Yuri Kochiyama is a prominent Japanese-American activist whose work was deeply admirable. Considered an important non-black ally, she left a lasting legacy as a lifelong champion of the civil rights movement in the Black, Latino, Native American and Asian-American communities.
During four decades of activism, Yuri Kochiyama straddled black revolutionary politics and Asian American empowerment movements. Through her campaigns for Puerto Rican independence, nuclear disarmament and reparations for Japanese American internees, Kochiyama worked closely with the Revolutionary Action Movement and had a radicalized and unlikely friendship with Malcolm X, the fiery Nation of Islam leader.
Mary Yuriko Nakahara was born on May 19, 1921, in San Pedro, California to Japanese immigrant parents. Her father Seiichi Nakahara was a successful entrepreneur and fish merchant while her mother Tsuyako Nakahara was a college-educated homemaker and piano teacher. Yuri Kochiyama grew up in a largely Caucasian neighborhood and attended San Pedro High School. While in high school, she played sports, wrote for the school newspaper (San Pedro News-Pilot) and is believed to be the first girl elected to the student council. She was also a Sunday school teacher at the local Presbyterian church. She further graduated from Compton Junior College in 1941 with a degree in English, journalism, and art. Yuri Kochiyama was politically inactive until her father was taken into custody by the F.B.I. following the Japanese attack on Pearl Harbor in 1941. While in detention, her father who was an ulcer patient was denied treatment and died the day after he was released.
During the Second World War, she and her family were forced to relocate to internment camps in Jerome, Arkansas where they spent two years. It was while at the internment camp that she first met her husband, Bill Kochiyama, a Japanese-American soldier serving in the 442nd Regimental Combat Team, one of the most decorated units in American military history. After World War II, the couple married and moved to start their family in New York where Kochiyama became an activist for the African American Civil Rights Movement.
Yuri Kochiyama’s Activism, Relationship With Malcolm X
She lived among many black and Puerto Rican neighbors and witnessed racism toward African-Americans. This racial discrimination inspired her to become an activist and fuelled her interest in the civil rights movement. In the 1960s and ’70s, Yuri and Bill became active in the civil rights movement. Kochiyama held and participated in open houses for activists in her family’s apartment while her husband was also actively involved in the freedom movement and enrolled in the Harlem “freedom schools” to learn about black culture and history. The couple also became members of the Harlem Parents Committee.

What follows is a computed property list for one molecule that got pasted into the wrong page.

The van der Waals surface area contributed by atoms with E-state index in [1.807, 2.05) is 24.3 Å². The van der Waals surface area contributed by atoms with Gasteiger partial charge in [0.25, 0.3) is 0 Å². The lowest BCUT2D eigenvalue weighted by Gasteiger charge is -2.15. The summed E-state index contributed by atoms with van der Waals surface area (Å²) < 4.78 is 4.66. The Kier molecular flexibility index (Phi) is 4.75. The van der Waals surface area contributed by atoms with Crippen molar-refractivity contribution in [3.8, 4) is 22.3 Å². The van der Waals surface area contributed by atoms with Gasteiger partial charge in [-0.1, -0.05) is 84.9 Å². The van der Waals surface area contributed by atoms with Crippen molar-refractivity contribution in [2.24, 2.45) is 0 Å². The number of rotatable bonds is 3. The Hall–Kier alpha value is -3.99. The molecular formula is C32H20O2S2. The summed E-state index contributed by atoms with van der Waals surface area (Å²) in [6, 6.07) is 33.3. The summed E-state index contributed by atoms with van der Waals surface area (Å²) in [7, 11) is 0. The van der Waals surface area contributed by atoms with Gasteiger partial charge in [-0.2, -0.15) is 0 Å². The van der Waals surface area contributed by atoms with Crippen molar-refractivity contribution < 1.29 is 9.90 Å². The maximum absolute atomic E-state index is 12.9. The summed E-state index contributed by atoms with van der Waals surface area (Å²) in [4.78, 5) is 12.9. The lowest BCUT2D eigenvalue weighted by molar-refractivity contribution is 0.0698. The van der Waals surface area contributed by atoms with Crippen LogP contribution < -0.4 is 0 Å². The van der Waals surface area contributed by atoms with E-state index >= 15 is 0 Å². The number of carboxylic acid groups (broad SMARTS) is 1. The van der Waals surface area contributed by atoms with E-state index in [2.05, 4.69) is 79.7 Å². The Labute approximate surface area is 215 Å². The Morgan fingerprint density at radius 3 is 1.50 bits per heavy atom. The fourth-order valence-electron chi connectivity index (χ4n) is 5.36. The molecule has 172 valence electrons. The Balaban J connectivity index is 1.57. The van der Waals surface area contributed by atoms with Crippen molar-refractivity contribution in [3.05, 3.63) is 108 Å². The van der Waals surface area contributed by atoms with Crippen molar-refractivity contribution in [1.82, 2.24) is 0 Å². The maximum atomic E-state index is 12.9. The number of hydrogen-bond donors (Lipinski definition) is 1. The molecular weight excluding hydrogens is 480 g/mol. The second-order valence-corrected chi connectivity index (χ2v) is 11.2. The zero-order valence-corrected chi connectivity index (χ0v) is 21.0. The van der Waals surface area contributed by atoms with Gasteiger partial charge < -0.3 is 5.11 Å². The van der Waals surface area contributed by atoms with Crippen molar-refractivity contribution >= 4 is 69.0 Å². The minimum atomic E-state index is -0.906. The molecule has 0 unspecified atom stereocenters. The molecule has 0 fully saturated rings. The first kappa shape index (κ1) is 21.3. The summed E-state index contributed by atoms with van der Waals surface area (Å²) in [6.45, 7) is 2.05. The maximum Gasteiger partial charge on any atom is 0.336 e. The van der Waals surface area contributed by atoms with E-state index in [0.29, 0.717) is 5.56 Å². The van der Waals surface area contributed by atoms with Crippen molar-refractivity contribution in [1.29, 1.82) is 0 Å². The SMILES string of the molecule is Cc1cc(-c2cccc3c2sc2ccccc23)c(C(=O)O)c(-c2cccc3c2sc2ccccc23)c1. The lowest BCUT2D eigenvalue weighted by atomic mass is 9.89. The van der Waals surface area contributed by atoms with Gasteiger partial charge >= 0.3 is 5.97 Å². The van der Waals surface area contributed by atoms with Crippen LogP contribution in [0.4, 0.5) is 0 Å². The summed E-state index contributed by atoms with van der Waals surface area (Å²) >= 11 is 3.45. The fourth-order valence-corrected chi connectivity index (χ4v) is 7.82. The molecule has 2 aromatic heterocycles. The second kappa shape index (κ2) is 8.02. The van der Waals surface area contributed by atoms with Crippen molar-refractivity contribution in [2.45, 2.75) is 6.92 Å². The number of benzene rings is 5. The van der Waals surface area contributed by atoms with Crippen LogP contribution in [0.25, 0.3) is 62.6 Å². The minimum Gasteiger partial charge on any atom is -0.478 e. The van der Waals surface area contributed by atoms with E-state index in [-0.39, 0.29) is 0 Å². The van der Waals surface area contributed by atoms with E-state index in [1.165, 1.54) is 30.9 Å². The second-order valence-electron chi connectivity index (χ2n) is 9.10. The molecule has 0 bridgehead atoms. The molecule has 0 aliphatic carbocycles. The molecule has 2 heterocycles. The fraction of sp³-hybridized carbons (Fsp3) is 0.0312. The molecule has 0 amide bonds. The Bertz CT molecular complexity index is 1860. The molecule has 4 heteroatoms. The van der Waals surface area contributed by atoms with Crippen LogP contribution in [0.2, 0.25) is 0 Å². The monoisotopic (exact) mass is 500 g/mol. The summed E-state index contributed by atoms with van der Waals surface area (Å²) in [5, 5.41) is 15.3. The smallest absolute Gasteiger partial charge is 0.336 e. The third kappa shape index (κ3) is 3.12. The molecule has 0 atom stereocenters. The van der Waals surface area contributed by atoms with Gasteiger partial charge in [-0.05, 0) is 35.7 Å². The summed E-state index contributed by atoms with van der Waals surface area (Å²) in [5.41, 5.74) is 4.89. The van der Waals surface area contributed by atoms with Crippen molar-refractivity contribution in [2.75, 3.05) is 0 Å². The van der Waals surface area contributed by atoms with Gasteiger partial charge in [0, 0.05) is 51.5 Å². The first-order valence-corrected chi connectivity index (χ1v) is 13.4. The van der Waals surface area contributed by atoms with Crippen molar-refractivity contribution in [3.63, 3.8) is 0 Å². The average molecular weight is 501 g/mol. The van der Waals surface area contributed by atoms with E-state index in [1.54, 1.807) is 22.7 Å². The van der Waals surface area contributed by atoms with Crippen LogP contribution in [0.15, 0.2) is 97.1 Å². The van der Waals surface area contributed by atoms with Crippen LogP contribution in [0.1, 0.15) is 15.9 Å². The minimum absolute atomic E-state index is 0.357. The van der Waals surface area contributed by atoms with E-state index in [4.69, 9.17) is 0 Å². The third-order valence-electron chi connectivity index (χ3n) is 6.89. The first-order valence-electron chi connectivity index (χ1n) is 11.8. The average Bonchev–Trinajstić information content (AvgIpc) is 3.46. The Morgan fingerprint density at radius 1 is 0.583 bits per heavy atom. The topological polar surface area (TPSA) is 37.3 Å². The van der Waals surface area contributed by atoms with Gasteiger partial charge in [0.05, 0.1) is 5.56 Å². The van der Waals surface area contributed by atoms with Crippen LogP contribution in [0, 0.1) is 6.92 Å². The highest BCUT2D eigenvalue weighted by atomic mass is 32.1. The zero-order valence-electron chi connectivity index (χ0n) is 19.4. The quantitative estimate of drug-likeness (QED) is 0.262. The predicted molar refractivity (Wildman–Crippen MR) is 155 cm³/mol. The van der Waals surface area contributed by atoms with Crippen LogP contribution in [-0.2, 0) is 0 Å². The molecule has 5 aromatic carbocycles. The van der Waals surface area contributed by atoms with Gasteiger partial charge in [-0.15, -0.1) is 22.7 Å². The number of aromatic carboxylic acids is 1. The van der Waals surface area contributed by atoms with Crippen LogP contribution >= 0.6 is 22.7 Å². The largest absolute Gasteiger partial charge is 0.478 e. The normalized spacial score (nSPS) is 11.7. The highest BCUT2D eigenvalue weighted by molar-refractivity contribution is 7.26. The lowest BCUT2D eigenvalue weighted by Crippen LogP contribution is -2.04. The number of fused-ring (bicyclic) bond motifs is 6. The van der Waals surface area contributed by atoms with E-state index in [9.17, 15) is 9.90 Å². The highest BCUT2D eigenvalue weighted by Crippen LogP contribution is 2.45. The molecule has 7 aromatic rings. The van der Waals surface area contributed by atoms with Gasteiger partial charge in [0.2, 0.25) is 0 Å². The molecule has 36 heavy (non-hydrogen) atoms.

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Kochiyama met Malcolm X, the radical Nation of Islam activist for the first time in October 1963, at a Brooklyn courthouse. They soon became friends and Malcolm X helped radicalize her activism as well as inspired her work on black nationalism. However, her friendship with Malcolm X was shortlived as he was shot by assassins during a speech in New York City on 21 February 1965. Kochiyama is also famously noted for being with Malcolm X during his final moments. Shortly after the assassins shot Malcolm X, a historic photo in Life magazine shows Kochiyama cradling his wounded body and holding his head on her lap.
Yuri Kochiyama and her husband remained dedicated activists to social causes inspiring younger generations of activists, especially in the Asian American movement. She staged several demonstrations in the 1970s pushing for the rights of political prisoners and campaign against nuclear disarmament. She was an advocate for prisoners, irrespective of racial lines pressing for reconsideration of charges many considered politically motivated. In the 1980s, The couple pushed for reparations and a formal government apology for Japanese – American internees. Though Kochiyama fought for the equality of people across racial lines, she, however, had some radical and controversial views such as her support for Osama Bin Laden whom she viewed as a freedom fighter rather than a terrorist.
For her relentless struggles and revolutionary aspirations against imperialism and racial separation, Yuri Kochiyama was nominated for the Nobel Peace Prize in 2005.
Family and Death
Yuri married Bill Kochiyama in 1946 and their union produced six children – two girls and four boys some of whom took after their parents and become actively involved in the Asian-American movement, black liberation struggles, and the anti-war movement.
Yuri lost two children during her lifetime, a son, Billy who died in the 1970s, and a daughter, Aichi, who died in 1989. Her husband passed away in 1993 while Kochiyama died of natural causes on June 1, 2014, at age 93. She was survived by four children, Audee, Eddie, Jimmy and Tommy, nine grandchildren and five great-grandchildren.